One of the things that I keep coming back to about EELV derived lunar missions, is that while there are a lot of interesting possibilities out there, and they are likely to be a lot cheaper than the ESAS architecture, they’re still very expensive. Compared to the price points that you’d really need to get to in order to have real cislunar commerce, even EELVs are completely unrealistic. The fairly obvious conclusion I keep coming back to is that until you have lower cost launch to orbit (ie sub $1k/lb), lunar commerce is a real challenge–maybe not impossible, but a challenge. In other words, you really need low-cost space access (probably in the form of truly reusable space transports) before most lunar business plans can be closed.
One thing that Lockheed (or Boeing) could do to help catalyze things would be to make a line of relatively low-cost propellant tanker modules for on-orbit propellant delivery. These could be as simple as a propellant tank with a standardized docking interface (and with standardized fuel interconnects), or possibly could have a small guidance package on-board. Just enough so that between the package and the launch vehicle upper stage, the propellants can either be delivered to a location where a tug can bring them in to the propellant depot, or enough to allow the generic tank module to do the rendezvous and close approach itself. Put that technology on the shelf so that any launch company that can put stuff into orbit can buy a version of the tanker module and launch it on their vehicle. Spend the money and time with ITAR lawyers to make sure that you can get at least some of the friendly international space programs (like Arianespace, and the Japanese launch companies) on board with the project.
Just by demonstrating the concept, setting a reasonable standard, and selling generic tugs (with scalable tanks depending on the launch capacity of the vehicle in question), you remove most of the technical risk for those companies to do on-orbit propellant deliveries. While that doesn’t remove all the hurdles between where we are right now, and largescale orbital and cislunar commerce, it provides a good start. Once that technology is on the shelf (or in development), it makes it easier for other people to innovate.
Maybe somebody will contract with Lockheed to have them deliver a “used” Centaur stage back to LEO after dropping off a commercial satellite. Have it refilled, and checked out at a Bigelow Sundancer station, and then turn it into a small orbital propellant depot. NASA claims they’d buy propellants on-orbit for topping off the EDS/LSAM, if it becomes commercially available. They really do need the capability, because without it, their odds of losing a mission from launch delays is pretty high, what with the LSAM and EDS only being designed for 15 day loiters before they start cutting into margins. With it, they can really boost their lunar surface capacity (possibly as much as double the cargo mission payload). And even at the crazy price that EELVs go for these days, it would be a lot cheaper to top off EDS than to launch two Ares V missions, with two EDS’s, and two landers.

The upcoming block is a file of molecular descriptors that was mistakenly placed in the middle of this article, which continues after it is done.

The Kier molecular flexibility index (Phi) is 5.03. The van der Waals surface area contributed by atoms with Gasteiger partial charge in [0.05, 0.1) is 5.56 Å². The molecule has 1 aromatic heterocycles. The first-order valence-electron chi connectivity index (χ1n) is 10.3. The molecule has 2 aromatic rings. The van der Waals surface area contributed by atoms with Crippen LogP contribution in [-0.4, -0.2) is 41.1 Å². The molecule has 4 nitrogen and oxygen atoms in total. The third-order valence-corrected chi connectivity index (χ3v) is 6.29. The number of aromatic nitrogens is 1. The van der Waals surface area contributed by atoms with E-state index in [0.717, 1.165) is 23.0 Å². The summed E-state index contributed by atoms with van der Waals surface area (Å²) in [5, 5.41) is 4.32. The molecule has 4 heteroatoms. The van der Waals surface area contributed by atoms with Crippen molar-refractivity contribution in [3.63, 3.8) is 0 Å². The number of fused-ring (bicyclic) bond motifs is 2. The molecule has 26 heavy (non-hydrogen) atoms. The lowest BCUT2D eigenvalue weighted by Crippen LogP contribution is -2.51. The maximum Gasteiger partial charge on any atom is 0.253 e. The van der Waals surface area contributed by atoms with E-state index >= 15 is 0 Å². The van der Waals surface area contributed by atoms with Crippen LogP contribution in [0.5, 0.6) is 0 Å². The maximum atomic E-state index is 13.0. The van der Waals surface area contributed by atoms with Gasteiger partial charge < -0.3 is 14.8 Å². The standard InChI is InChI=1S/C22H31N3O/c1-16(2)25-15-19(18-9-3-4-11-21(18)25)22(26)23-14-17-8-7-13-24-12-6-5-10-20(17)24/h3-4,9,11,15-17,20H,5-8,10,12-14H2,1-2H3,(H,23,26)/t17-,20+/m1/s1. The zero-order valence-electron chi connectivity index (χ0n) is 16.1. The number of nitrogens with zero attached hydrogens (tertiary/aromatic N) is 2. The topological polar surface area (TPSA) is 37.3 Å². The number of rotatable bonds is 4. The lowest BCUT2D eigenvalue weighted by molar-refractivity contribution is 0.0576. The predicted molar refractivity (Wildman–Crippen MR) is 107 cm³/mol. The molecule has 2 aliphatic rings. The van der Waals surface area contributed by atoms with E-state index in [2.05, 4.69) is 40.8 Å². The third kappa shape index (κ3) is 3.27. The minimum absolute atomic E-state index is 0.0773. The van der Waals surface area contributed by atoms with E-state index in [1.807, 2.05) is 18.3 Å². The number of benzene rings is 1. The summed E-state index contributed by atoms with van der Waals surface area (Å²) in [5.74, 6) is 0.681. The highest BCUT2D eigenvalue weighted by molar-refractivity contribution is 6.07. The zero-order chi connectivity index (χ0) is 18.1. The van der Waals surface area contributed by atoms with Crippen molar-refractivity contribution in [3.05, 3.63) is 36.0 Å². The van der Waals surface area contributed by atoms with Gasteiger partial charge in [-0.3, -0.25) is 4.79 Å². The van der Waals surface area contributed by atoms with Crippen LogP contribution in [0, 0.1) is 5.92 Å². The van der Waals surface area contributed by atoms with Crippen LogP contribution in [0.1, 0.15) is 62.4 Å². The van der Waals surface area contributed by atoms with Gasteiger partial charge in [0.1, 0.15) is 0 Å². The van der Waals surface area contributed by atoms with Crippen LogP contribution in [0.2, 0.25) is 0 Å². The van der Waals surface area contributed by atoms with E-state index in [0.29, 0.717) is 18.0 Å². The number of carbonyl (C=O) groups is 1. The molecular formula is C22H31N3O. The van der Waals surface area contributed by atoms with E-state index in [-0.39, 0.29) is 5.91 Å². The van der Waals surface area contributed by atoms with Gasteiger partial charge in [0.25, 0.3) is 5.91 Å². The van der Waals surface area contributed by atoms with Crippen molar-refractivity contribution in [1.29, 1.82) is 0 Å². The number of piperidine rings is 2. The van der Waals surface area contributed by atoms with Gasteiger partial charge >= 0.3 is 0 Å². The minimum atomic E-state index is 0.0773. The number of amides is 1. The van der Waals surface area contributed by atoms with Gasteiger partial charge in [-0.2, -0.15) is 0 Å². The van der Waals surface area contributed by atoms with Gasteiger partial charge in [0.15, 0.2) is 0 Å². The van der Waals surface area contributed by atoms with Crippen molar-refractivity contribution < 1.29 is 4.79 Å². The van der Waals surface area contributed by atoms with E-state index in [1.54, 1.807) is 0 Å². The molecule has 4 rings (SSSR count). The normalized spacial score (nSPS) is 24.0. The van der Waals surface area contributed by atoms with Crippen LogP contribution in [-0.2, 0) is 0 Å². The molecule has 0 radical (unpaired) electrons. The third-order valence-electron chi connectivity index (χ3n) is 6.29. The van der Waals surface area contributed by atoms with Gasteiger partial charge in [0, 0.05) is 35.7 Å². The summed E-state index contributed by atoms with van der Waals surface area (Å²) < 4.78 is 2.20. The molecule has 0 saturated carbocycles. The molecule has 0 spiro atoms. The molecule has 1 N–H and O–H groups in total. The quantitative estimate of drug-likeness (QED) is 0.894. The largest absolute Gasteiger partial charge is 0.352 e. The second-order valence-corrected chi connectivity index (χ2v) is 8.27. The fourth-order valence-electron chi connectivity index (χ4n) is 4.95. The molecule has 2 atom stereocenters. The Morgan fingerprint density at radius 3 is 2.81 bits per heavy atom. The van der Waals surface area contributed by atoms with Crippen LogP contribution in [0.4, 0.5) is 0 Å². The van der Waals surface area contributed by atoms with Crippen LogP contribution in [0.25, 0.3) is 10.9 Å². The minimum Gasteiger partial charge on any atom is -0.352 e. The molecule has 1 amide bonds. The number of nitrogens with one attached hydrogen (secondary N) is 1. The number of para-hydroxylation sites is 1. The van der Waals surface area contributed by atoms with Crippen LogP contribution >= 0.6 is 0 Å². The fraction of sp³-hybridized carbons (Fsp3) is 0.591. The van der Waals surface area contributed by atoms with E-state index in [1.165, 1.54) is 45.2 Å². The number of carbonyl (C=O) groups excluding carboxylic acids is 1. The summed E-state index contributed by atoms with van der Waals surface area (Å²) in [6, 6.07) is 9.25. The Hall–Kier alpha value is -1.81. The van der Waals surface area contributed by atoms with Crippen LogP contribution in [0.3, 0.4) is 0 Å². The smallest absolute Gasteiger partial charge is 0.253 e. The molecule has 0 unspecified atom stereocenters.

Some large NASA missions (like JIMO for instance) could really benefit from being able to have their Centaur upper stage topped-off in orbit. That would allow the thing to fly on an existing booster, without having to sacrifice any capabilities.
Another potential market for LEO propellants might be if some other country wanted to do lunar missions on the cheap. Not everyone has drunk the ESAS koolaid. Maybe the Europeans, or Russia, or China, or India could become interested in licensing or buying outright the tanker modules, and then doing their own manned lunar missions using a much more affordable archetecture. You could land two guys on the moon using only two refueled centaur stages. India for instance could probably do a manned lunar mission using their own launchers. Or if they’re saavier than that, they’d build their own lander and capsule, and launch them, but then buy a used Centaur on orbit, and buy “commodity” on-orbit propellant to fuel that and their lander. If you aren’t NASA, and you’re merely trying for the most affordable way of doing a lunar mission, you’ll buy your propellant from whoever wants to ship it.
Or maybe someone could buy a “used” Centaur, and use it as a semi-reusable tug for sending paying customers on around the Moon joyrides. Use it a few times, and then discard it and buy another “used” Centaur. Judging from the medium flight-rate ticket price of an Atlas V 401, I’d be surprised if a new Single Engine Centaur stage was worth more than $15M–If you bought it used on-orbit, it could probably be had for a song. A refueled Centaur stage (stock, not Wide Body) could send 30klb on an Apollo-8 style free-return trajectory with separation after the TLI burn, and the Centaur doing a second firing to return itself to LEO for reuse.
I could probably think of other ideas, but I think that Lockheed or Boeing could do fairly well for themselves by field-demonstrating orbital propellant transfer, and developing and selling/liscensing a generic propellant tanker module.
What do you guys think?
Latest posts by Jonathan Goff (see all)
- SBIR Proposaling Advice - March 8, 2019
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- AAS Paper Review: RAAN Agnostic 3-Burn Departure Methodology for Deep Space Missions from LEO Depots (Part 2 of 2) - September 17, 2018